I didn't come here at this point in my career to manage a cynical enterprise whose sole purpose is to exploit the intricacies of AdSense to make a few bucks. Nor could we create value for our shareholders by merely gaming AdSense.So says Reiss, Armstrong's longtime buddy. "Sole purpose." "Merely gaming AdSense." In other words, Reiss admits to the charges — he just insists that AC, in addition to manipulating Armstrong's employer to wring money from Google's advertisers, is doing other things besides. Google, ostensibly, frowns on enterprises which exploit and game AdSense. Except when they're backed by a top executive, in a self-dealing arrangement approved by Google's indulgent management team. If shareholders aren't outraged by Armstrong's scheme to profit at Google's expense, shouldn't advertisers be?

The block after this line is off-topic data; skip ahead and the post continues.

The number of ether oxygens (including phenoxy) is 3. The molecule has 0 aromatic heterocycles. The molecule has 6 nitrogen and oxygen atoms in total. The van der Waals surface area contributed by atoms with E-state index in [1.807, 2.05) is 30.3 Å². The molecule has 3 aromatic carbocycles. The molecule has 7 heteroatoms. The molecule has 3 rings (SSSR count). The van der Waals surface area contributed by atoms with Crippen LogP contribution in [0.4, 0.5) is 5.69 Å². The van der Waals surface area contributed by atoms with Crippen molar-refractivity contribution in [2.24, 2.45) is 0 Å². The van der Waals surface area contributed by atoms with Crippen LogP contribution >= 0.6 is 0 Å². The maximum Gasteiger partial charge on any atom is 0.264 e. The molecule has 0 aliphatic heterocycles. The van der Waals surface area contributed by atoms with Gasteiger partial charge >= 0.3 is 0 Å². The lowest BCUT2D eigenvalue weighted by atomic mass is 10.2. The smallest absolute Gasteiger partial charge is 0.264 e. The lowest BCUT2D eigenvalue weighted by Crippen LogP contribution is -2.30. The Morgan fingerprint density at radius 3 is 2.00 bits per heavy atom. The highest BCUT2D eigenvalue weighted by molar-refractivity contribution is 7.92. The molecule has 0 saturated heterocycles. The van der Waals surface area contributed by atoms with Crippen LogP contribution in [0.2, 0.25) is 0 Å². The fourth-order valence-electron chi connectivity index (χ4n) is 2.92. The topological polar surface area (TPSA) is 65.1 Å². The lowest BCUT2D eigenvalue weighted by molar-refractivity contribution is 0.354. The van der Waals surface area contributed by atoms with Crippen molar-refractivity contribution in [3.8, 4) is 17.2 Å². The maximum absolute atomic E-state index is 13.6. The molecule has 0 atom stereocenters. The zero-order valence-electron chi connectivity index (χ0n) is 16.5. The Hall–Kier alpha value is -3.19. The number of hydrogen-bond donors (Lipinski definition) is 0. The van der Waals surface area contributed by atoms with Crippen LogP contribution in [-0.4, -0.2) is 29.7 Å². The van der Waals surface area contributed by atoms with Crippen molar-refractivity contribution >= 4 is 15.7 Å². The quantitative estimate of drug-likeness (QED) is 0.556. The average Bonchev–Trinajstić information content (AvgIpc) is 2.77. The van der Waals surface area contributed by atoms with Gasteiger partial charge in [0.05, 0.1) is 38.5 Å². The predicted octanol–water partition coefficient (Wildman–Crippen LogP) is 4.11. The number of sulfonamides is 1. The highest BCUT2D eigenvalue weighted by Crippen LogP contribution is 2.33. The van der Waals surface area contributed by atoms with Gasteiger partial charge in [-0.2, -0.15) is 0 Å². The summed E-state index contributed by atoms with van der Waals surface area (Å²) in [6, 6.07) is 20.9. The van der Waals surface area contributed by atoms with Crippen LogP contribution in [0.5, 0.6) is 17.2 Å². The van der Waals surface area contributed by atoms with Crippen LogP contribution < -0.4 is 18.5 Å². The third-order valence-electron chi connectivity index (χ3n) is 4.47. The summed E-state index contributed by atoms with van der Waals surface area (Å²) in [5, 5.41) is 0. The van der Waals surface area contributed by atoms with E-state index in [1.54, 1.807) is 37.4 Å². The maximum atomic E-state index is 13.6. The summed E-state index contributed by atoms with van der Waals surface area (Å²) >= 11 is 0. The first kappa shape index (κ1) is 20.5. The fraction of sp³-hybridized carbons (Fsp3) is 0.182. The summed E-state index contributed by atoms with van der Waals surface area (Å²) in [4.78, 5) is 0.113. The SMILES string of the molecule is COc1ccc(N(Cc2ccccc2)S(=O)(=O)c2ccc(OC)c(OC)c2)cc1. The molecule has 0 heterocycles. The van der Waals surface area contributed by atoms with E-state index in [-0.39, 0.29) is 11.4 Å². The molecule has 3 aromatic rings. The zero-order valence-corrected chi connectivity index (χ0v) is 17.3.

We're starting a countdown: How long before Google ad-sales executive Tim Armstrong either leaves the search engine, or leaves the board of Associated Content, the startup he's helping to launch? In his day job, Armstrong sells ads which appear on Google's own websites, as well as sites in its AdSense ad-distribution network. Associated Content, meanwhile, pays bloggers to write lightweight articles on niche topics, in what most observers believe is a cynical attempt to reap profits from Google's AdSense advertisers. AC CEO Geoff Reiss, whom Armstrong hired, admits as much to News.com. Read on for the damning quote which may end Armstrong's cozy arrangement for good.